This will be archived over at the forum when I get a minute.

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Greatest Guitarist of All Time? I think not!

Rolling Stone Magazine rated Jimi Hendrix as Greatest Guitarist of All Time. This has, for a variety of reasons, bothered me. I don’t mean it’s bothered me just a little, I mean it’s driven me to make passionate rants in front of otherwise nice people.

The truth of the matter is that Jimi was not the great guitarist that people seem to credit him as being. Don’t get me wrong. Jimi was a great artist and his contribution to music isn’t to be taken lightly. He’s just not even remotely the Greatest Guitarist of All Time. He wasn’t even the greatest guitarist of his era.

It’s from this that I ended up having a conversation with a fella named @cynicaloldfart and they were pretty smart about it. They asked me who I felt was the best guitarist – and I had an immediate answer. (That answer is Les Paul, by the way. Without him, we’d still be banging proverbial rocks together and strumming on fig leaves.)

This led to a second question – who else? Then, it led to the idea that I should compile a list of guitarists who are better than Hendrix. This seemed remarkably cathartic and I’ve now decided to begin publishing this list. Suffice to say, I’ve quite a few folks on that list – all of whom are better than Hendrix ever dreamed of being.

Running with his question, I’ve decided to compile a list of guitarists that are really very good and deserving of accolades. I’ve taken a scholastic approach to this, though it’s not so refined as to ever be suitable for publication in an academic journal. Instead, it’s meant to give us a moment of healing, a time when we can feel better about the injustices that have been done to us – like naming Hendrix as the greatest guitarist of all time.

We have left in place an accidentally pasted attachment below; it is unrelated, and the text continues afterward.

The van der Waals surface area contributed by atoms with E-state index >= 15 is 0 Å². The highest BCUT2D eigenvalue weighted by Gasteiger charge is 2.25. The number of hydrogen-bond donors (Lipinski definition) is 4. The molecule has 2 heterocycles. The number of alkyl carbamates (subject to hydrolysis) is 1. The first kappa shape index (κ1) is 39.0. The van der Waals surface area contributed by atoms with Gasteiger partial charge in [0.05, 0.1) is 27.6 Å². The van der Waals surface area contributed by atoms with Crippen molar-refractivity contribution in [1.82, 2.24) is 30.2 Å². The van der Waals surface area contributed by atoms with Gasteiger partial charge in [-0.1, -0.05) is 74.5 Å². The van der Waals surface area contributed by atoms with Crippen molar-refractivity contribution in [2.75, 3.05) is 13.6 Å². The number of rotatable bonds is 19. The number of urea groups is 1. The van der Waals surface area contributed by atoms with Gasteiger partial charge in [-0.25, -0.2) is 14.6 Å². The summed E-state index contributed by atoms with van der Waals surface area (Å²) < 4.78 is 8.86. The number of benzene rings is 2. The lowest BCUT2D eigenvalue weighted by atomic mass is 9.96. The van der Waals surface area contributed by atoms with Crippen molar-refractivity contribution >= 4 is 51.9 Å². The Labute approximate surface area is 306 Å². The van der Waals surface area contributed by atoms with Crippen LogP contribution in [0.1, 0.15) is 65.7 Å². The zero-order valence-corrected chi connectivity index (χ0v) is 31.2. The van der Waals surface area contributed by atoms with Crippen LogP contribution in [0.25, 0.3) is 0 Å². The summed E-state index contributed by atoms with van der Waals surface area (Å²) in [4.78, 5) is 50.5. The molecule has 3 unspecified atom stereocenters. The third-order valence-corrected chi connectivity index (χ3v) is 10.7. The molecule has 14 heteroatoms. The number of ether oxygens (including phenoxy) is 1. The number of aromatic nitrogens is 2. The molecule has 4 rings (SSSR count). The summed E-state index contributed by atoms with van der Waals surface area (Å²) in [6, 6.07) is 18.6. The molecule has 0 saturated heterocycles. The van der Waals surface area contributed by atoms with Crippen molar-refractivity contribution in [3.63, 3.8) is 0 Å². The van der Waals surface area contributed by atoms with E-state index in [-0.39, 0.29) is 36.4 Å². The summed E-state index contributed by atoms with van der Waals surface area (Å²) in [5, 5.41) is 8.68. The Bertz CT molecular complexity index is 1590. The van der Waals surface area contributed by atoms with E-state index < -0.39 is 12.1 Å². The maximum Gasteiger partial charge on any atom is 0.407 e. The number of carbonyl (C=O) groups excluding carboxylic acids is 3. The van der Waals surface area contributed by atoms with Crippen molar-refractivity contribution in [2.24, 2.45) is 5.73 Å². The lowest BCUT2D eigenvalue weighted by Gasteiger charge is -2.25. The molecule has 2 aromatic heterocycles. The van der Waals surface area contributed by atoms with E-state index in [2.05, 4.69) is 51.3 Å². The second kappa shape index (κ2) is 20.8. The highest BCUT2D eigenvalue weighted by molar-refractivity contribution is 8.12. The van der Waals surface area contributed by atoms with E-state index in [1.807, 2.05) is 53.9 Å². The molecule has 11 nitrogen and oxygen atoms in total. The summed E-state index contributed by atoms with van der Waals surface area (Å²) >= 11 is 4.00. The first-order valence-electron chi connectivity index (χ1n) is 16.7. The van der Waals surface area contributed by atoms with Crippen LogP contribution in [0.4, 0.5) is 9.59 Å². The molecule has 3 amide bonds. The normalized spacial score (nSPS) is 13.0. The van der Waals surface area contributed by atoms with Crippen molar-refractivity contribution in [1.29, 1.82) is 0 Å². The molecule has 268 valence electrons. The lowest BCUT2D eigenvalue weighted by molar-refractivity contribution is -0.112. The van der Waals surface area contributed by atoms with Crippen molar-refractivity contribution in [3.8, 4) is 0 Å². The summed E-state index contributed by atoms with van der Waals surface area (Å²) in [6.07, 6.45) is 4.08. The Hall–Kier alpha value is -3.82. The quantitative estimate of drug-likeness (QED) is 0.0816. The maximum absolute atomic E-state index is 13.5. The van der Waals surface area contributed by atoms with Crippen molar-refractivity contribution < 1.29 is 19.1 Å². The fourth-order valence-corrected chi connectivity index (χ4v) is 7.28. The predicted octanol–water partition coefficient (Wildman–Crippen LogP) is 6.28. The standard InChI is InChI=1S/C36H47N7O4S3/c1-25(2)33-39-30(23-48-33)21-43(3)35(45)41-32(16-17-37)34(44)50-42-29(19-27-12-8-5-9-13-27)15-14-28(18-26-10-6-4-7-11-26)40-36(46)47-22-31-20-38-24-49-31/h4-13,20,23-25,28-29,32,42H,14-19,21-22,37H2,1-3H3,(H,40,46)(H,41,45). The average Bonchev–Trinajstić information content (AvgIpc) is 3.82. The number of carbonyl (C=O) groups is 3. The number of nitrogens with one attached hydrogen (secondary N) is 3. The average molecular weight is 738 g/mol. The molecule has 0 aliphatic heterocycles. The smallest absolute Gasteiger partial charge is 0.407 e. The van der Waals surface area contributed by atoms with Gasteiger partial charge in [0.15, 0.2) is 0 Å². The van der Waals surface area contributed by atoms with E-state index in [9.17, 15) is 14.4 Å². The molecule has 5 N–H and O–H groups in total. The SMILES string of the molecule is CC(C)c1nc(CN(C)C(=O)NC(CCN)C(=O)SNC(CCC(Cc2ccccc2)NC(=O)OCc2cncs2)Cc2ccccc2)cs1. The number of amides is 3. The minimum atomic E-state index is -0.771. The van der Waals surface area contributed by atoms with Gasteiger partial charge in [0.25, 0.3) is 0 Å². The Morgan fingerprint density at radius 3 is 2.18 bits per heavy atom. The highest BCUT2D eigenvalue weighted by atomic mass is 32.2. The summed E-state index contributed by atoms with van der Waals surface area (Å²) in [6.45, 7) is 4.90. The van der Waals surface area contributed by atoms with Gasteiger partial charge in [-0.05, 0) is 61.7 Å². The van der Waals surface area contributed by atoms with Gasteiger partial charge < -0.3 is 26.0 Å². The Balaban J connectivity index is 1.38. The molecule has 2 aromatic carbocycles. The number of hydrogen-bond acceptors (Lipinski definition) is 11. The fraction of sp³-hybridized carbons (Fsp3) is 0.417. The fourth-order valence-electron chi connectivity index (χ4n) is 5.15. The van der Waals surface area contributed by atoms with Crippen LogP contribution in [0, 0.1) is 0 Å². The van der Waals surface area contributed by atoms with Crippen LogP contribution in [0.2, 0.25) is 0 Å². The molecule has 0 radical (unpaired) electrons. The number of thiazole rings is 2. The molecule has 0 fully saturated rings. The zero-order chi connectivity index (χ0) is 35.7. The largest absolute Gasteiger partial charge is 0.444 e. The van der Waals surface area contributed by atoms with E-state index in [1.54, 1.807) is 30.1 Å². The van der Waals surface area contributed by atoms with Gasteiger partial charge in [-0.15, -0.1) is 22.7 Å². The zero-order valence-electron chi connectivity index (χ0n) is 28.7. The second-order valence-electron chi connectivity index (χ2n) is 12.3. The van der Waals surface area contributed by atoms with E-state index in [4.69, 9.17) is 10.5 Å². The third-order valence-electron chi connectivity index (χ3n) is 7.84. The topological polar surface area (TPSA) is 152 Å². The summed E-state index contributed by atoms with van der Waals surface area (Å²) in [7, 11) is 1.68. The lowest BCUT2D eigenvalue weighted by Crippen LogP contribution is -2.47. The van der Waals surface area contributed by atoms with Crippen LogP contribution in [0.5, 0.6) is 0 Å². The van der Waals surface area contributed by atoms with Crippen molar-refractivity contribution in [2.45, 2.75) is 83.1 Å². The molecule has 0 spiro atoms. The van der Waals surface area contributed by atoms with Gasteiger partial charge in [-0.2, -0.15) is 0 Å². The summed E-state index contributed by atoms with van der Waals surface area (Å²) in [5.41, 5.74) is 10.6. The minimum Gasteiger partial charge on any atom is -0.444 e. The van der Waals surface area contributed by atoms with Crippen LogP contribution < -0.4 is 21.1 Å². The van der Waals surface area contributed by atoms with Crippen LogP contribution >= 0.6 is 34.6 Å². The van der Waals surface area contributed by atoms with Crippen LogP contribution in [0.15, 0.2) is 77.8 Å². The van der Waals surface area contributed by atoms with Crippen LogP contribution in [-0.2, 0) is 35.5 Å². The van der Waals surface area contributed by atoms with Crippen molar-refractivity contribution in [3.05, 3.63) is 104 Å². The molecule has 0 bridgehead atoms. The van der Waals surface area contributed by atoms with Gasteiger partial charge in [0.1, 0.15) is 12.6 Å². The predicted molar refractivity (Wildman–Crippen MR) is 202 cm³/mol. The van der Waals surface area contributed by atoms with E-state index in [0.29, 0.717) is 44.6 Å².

I present the very first in what’s a fairly long list of guitarists who are greater than Hendrix. I will attempt to quantify the unquantifiable and to justify each selection. I highly encourage people to respond and let me know if you’d like a new guitarist featured, one that you think is better than Hendrix ever was. I, of course, will decide if you’re suggestion has merit and will consider it for inclusion on the list.

There is no guarantee about the length of the list (I currently have a dozen to get us started) or the regularity with which I’ll post. I’ll aim to get a new guitarist added to the list, one each week, and we’ll see where it goes from there.

Without further ado, I present to you the start of the list and our first guitarist greater than Hendrix ever thought of being:

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And so it begins…

I suppose, I should probably make some testing posts and make sure that things are working properly. I’ve quite a few things installed and this looks like I’ll be mostly happy with this server.

I hope I needn’t remind folks that they’re to be on their best, most civil, behavior. This is meant to be a pretty helpful site and we can’t keep it running (we, ’cause I want you to be involved) if we’re not well behaved. The hosting company has standards and we don’t really meet them, but I’m hoping we can fake it well enough.

So, what goes here? Well, we’re going to learn about the guitar in an organized fashion. Ha! I lied…. There’s nothing organized about this.

I’ll get a forum installed in a little while, but this is about all I’m up for doing today. This isn’t going to be a high volume site, unless you pitch in and help make it a high volume site. So, what you get out of here is what you put into here. Otherwise, you just get what I put into here and I’m a pretty busy fella.

Thanks for your cooperation,
TheBuddha